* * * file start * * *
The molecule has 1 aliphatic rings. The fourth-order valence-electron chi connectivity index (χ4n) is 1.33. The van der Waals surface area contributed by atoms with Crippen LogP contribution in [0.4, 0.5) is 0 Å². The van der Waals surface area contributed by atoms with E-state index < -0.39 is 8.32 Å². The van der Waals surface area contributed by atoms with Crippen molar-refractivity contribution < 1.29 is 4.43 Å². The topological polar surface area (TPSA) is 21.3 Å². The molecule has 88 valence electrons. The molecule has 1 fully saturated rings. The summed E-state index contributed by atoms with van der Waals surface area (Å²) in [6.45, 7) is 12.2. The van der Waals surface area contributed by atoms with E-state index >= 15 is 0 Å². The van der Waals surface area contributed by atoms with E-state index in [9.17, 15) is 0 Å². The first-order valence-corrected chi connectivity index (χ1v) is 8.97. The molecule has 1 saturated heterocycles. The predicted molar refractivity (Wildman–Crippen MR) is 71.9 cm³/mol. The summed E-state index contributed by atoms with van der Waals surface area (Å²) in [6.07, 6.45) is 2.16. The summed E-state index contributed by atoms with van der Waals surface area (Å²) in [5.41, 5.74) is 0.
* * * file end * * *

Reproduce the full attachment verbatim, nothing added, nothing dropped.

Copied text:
The molecule has 1 aliphatic rings. The fourth-order valence-electron chi connectivity index (χ4n) is 1.33. The van der Waals surface area contributed by atoms with Crippen LogP contribution in [0.4, 0.5) is 0 Å². The van der Waals surface area contributed by atoms with E-state index < -0.39 is 8.32 Å². The van der Waals surface area contributed by atoms with Crippen molar-refractivity contribution < 1.29 is 4.43 Å². The topological polar surface area (TPSA) is 21.3 Å². The molecule has 88 valence electrons. The molecule has 1 fully saturated rings. The summed E-state index contributed by atoms with van der Waals surface area (Å²) in [6.45, 7) is 12.2. The van der Waals surface area contributed by atoms with E-state index >= 15 is 0 Å². The van der Waals surface area contributed by atoms with E-state index in [9.17, 15) is 0 Å². The first-order valence-corrected chi connectivity index (χ1v) is 8.97. The molecule has 1 saturated heterocycles. The predicted molar refractivity (Wildman–Crippen MR) is 71.9 cm³/mol. The summed E-state index contributed by atoms with van der Waals surface area (Å²) in [6.07, 6.45) is 2.16. The summed E-state index contributed by atoms with van der Waals surface area (Å²) in [5.41, 5.74) is 0.